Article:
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MLAB 2401: Clinical Chemistry Keri Brophy-Martinez Measurement of Enzymes & Their Clinical Significance.

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Presentation on theme: "MLAB 2401: Clinical Chemistry Keri Brophy-Martinez Measurement of Enzymes & Their Clinical Significance."— Presentation transcript:

1 MLAB 2401: Clinical Chemistry Keri Brophy-Martinez Measurement of Enzymes & Their Clinical Significance

2 Measurement of Enzyme Activity Often measured by catalytic activity then related to concentration Enzyme concentration is best measured by its activity or its rate of activity by observing: – Substrate depletion – Product production – Increase/decrease in cofactor/coenzyme Usually performed in zero-order kinetics

3 Measurement of Enzyme Activity Fixed time Measurement of the amount of substrate utilized over a fixed amount of time or by a fixed amount of serum Problems – Long incubation times – Possible enzyme denaturation – Often a lag phase – Possible substrate depletion Continuous Monitoring/Kinetic Multiple measurements of absorbance change are made Advantages – Depletion of substrate is observable – Improved accuracy

4 Reporting Enzyme Activity Originally reported as activity units IUB standardized these as international units (IU) – IU: the amount of enzyme that will convert one micromole of substrate per minute in an assay system – Expressed as units per liter or U/L – Conditions: pH, temperature, substrate,activators Katal units(SI): express as moles/second

5 Other Methods to Measure Enzymes Using Enzyme Mass – Measure protein mass NOT catalytic activity Electrophoresis – Used to differentiate isoenzymes – Time-consuming

6 ENZYMES OF CLINICAL SIGNIFICANCE

7 Creatine Kinase (CK) Action – Associated with the regeneration and storage of ATP – Catalyses the following reaction:

8 Creatine Kinase (CK) Purpose – Allows the body to store phosphate energy as creatine phosphate – Energy can be released/ provided to muscles by reversing the reaction Source – Skeletal muscle – Heart – Brain – Other

9 Creatine Kinase (CK): Structure – Dimer consisting of two subunits – Two subunits are further divided into 3 molecular forms or isoenzymes CK-BB: (CK-1)brain type – Migrates fast on electrophoresis – Small amount found in tissue (brian, lung, bladder, bowel) CK-MB: (CK-2)hybrid type – Heart, Skeletal CK-MM: (CK-3)Muscle type – Mostly found in healthy people – Striated muscle and normal serum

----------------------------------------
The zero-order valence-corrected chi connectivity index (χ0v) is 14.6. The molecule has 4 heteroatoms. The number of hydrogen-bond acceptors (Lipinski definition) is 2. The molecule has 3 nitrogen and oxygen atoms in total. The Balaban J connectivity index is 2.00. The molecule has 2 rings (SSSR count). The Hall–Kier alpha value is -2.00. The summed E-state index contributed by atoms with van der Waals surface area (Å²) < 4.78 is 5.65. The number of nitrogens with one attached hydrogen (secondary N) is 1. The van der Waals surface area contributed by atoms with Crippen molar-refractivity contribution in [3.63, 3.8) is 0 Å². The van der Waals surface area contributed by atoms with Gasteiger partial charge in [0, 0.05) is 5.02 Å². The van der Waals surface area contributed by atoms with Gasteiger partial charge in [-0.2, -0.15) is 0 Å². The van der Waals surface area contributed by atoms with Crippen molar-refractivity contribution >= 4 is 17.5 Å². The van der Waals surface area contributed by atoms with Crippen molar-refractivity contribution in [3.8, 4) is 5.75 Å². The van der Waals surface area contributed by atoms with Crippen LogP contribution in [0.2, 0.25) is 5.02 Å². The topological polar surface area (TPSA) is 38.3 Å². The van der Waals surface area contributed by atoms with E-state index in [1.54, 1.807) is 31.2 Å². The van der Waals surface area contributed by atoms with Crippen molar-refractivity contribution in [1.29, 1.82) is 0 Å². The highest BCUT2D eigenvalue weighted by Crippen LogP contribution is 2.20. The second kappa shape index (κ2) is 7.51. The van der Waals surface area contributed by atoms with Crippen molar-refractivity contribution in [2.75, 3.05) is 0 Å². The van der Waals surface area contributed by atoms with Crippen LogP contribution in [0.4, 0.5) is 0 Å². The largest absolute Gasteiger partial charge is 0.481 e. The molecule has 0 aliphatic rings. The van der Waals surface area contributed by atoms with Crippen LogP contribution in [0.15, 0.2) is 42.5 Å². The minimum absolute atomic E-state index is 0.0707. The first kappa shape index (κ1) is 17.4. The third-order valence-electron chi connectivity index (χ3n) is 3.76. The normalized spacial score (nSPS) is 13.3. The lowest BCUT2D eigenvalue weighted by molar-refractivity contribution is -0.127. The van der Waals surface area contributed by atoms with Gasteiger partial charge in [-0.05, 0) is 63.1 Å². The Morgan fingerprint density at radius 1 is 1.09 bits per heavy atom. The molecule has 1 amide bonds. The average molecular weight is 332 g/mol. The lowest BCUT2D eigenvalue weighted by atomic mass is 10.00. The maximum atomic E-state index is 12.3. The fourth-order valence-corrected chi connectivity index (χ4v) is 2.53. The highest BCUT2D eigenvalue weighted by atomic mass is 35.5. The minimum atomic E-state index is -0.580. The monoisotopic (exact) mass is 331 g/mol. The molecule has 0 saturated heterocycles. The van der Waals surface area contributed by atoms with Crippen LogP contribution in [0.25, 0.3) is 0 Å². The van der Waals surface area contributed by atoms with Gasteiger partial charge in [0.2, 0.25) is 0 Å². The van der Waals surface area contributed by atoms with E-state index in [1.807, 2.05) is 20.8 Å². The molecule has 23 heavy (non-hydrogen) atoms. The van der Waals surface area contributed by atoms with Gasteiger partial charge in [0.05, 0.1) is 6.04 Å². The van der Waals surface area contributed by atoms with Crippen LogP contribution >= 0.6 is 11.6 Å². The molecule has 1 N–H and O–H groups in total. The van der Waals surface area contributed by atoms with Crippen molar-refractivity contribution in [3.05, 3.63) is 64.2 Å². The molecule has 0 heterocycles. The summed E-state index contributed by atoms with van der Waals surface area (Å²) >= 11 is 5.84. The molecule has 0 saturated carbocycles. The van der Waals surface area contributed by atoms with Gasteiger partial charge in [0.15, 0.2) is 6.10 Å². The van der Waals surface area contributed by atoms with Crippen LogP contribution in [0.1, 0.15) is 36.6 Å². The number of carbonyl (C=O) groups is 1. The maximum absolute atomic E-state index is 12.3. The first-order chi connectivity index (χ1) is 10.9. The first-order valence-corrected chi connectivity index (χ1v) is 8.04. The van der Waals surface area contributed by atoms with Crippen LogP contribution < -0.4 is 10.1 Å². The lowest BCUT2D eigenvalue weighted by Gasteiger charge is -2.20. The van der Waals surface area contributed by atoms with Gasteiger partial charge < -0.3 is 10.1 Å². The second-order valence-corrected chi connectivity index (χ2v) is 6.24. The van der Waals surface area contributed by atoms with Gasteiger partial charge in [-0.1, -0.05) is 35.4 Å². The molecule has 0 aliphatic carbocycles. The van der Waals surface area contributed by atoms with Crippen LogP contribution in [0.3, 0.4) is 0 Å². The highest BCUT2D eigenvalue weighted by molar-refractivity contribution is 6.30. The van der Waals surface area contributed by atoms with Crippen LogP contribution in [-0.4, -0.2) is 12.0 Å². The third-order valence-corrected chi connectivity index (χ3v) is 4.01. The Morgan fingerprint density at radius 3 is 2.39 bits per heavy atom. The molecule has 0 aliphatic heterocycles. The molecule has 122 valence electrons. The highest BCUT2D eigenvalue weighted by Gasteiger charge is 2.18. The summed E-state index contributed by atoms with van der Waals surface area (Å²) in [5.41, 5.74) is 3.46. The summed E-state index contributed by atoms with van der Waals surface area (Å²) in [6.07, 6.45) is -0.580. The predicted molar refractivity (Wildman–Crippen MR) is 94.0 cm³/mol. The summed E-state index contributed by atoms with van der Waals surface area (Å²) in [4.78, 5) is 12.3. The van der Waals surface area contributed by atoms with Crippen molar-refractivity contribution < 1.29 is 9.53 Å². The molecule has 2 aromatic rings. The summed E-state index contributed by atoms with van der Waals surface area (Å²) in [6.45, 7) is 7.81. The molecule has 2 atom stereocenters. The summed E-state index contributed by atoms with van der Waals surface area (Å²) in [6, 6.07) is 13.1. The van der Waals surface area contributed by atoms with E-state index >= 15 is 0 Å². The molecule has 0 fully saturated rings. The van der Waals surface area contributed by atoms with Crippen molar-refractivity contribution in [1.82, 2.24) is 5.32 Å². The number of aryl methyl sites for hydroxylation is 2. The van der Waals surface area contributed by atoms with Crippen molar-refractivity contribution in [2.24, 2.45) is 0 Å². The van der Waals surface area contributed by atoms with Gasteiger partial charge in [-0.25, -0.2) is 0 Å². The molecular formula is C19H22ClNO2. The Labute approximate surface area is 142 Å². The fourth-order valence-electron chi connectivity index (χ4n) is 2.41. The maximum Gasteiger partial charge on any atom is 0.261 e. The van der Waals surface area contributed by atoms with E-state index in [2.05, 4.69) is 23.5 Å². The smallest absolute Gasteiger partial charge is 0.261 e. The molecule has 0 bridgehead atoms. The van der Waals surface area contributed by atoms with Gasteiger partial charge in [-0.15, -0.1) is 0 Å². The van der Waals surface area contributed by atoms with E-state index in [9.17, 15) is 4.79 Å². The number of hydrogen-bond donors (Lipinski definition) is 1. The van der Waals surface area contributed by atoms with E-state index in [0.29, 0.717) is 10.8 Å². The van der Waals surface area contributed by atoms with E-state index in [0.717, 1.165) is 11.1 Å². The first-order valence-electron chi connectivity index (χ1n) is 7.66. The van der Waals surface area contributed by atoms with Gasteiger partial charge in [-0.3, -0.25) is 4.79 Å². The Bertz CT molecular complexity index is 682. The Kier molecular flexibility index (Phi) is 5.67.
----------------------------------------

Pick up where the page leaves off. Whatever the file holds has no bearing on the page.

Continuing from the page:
10 Creatine Kinase (CK) Diagnostic Use – Appearance of CK (MB) very sensitive indicator of MI – Skeletal muscle disorders such as muscular dystrophy – CNS Disorders Cerebrovascular accident(CVA) Seizures Nerve degeneration

11 CK Isoenzymes

12 What’s in a Number?

13 Creatine Kinase: Specimen Collection Sources of Error – Hemolysis Interference of adenylate kinase on CK assays Results in false elevations – Exposure to light CK is inactivated by light

14 Creatine Kinase: Reference Range Affected by: – Age – Physical activity – Race – Bed rest (even overnight can decrease CK) Total CK – Men: U/L – Female: U/L

15 Creatine Kinase Isoenzyme Testing – Fractionation of CK Immunoinhibition Mass Assay Electrophoresis

16 Lactate Dehydrogenase (LDH/LD) Action – Catalyzes a reversible reaction between pyruvate and lactate with NAD as a coenzyme – Reaction:

17 Lactate Dehydrogenase (LDH/LD) Source – Skeletal muscle – Cardiac muscle – Kidney – RBCs – Widely distributed in the body

18 Lactate Dehydrogenase (LDH/LD): Structure Tetramer – Four polypeptide chains, two subunits (heart & muscle) – Five combinations of Isoenzymes

19 Lactate Dehydrogenase (LDH/LD) Diagnostic Significance – Nonspecific – Increased Hematologic and neoplastic disorders Liver disease Heart problems

20 Lactate Dehydrogenase (LDH/ LD): Specimen Collection Sources of Error – Hemolysis RBCs contain times that found in serum – Analyte stability Run assay asap or store at room temperature – Prolonged contact of serum and cells Reference Range U/L

21 Liver Enzymes Transaminases – AST – ALT Phosphatases – ALP

22 Transaminases Retain amino groups during the degradation of amino acids Types – Aspartate transaminase (AST) Aka: Glutamic Oxalocetic transaminase (SGOT) – Alanine transaminase (ALT) AKA: Glutamic pyruvic transaminase (SGPT)